What Games Can Teach You About How Your Child Learns

10 Sep 2020

Stanley Han, CEO and Co-founder of KooBits explains that games your child plays can tell you important things about what motivates your child — and how you can help your child learn.

What Games Can Teach You About How Your Child Learns

Every child likes to play games, but every child is different. Just like different players are motivated in different ways, different learners are also motivated differently. To help your child excel, you need to understand what motivates them.

Rule-based Players

The rule-based players are likely to flourish in schools. They may enjoy games like chess, a highly structured competitive game, with many rules and few players. We have found that these players are motivated when they are rewarded for abiding by the rules and excelling at the rule-based challenges.

Recommendations for parents

If your child is a rule-based player, they will do best in a structured environment with regular positive reinforcement. For them to excel, you need to define the rules, setting clear boundaries and milestones. Articulate what you expect from them, and the rewards and consequences — for example, achieve a set of learning targets for an exciting family outing. Most importantly, these should be tasks that the child can complete independently.

Principle-based Players

Principle-based players do best in an environment with rules, but they are not motivated by solo challenges. Rather, they are motivated by figuring out the “hidden” social dynamics and rules in a complex world with many other players. If your child enjoys duking it out for rankings in competitive video games like Fortnite and Apex Legends, they might be a principle-based player. Conversely, they are unlikely to be interested in games without an element of social complexity, like chess.

Recommendations for parents

If your child is a principle-based player, they flourish in environments with complex rules that they must figure out on their own. Set challenges with complex and layered tasks and give them freedom and space to make sense of it on their own. Let them figure out the rules and social dynamics and define their own principles to success in a complex environment. They might do well in roles of student leadership, navigating the challenge of maintaining high academic scores with the additional social challenge of leading their peers.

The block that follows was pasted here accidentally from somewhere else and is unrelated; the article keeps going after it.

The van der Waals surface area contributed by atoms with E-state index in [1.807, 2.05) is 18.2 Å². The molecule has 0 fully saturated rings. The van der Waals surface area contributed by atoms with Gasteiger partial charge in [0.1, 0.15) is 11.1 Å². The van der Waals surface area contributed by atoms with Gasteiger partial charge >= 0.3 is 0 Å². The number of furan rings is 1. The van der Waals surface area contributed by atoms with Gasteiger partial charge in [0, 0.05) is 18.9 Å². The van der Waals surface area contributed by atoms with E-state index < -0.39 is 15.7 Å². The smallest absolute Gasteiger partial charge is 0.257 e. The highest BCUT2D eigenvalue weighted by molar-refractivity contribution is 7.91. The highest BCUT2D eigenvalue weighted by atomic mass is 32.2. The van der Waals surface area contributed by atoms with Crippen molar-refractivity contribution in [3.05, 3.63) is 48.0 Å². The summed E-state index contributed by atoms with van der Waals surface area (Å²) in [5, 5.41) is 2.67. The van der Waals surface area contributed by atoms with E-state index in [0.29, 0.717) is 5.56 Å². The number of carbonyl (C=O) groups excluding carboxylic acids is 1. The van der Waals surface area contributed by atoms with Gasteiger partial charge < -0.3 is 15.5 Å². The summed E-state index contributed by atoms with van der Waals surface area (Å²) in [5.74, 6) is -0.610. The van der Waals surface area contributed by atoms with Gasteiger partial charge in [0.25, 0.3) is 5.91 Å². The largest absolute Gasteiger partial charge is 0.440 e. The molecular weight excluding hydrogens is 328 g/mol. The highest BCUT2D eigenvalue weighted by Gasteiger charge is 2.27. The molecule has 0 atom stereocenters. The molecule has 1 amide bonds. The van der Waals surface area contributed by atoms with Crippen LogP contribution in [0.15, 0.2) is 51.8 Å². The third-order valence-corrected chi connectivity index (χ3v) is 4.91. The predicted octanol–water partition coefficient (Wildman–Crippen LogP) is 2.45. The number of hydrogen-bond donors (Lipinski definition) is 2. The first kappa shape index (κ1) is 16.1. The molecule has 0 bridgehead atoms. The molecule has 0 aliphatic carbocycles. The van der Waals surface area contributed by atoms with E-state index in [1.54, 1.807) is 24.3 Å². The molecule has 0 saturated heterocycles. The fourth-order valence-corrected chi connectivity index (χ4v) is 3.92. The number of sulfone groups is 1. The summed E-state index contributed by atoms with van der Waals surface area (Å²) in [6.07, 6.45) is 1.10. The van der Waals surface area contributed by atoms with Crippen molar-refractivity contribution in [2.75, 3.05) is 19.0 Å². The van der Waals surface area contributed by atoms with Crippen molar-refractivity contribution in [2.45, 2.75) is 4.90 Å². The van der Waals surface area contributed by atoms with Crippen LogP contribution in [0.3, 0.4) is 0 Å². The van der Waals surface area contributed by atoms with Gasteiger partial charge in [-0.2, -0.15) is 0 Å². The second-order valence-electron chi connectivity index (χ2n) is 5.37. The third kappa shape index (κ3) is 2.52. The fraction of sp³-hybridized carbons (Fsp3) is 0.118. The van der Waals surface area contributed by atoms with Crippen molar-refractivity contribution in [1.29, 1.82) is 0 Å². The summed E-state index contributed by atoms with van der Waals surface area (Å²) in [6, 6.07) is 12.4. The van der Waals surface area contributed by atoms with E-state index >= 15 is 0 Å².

Relationship-based players

Relationship-based players blossom when there are many players, but few rules. This group of players don’t enjoy the fierce competition that rule- and principle-based peers gravitate towards but do best when working together with other players in games with very simple rules that anyone can learn. Minecraft is an example of a relationship-based game, where there are few competitive stakes, but plenty of opportunity to socialise.

Recommendations for parents

Most of these children do not favour strict environments with many rules. As such, it would be best to avoid placing them headfirst in environments with many rules or instructions, or with fierce competition or peer pressure to achieve. The social element is a big motivator for them: Get them excited about learning something new, or enrolling into them in a new class, by emphasizing the social element — like the opportunity to work with their peers, or to make new friends.

Situation-based players

Most situation-based players are not interested in too much competition or socializing, and most enjoy solo play of games with simple rules. The games, however, cannot be static: Situation-based players require a dynamic environment to keep them engaged. If your child enjoys games like Temple Run or Candy Crush — with intuitive, simple rules, but dynamic level design — they might be this sort of player.

Recommendations for parents

Like relationship-based players, these children do not prefer competitive environments with peer pressure. However, they flourish in stimulating environments that constantly challenge them. They also handle independence well, if the rules are simple, and they are given the freedom to proceed at their own pace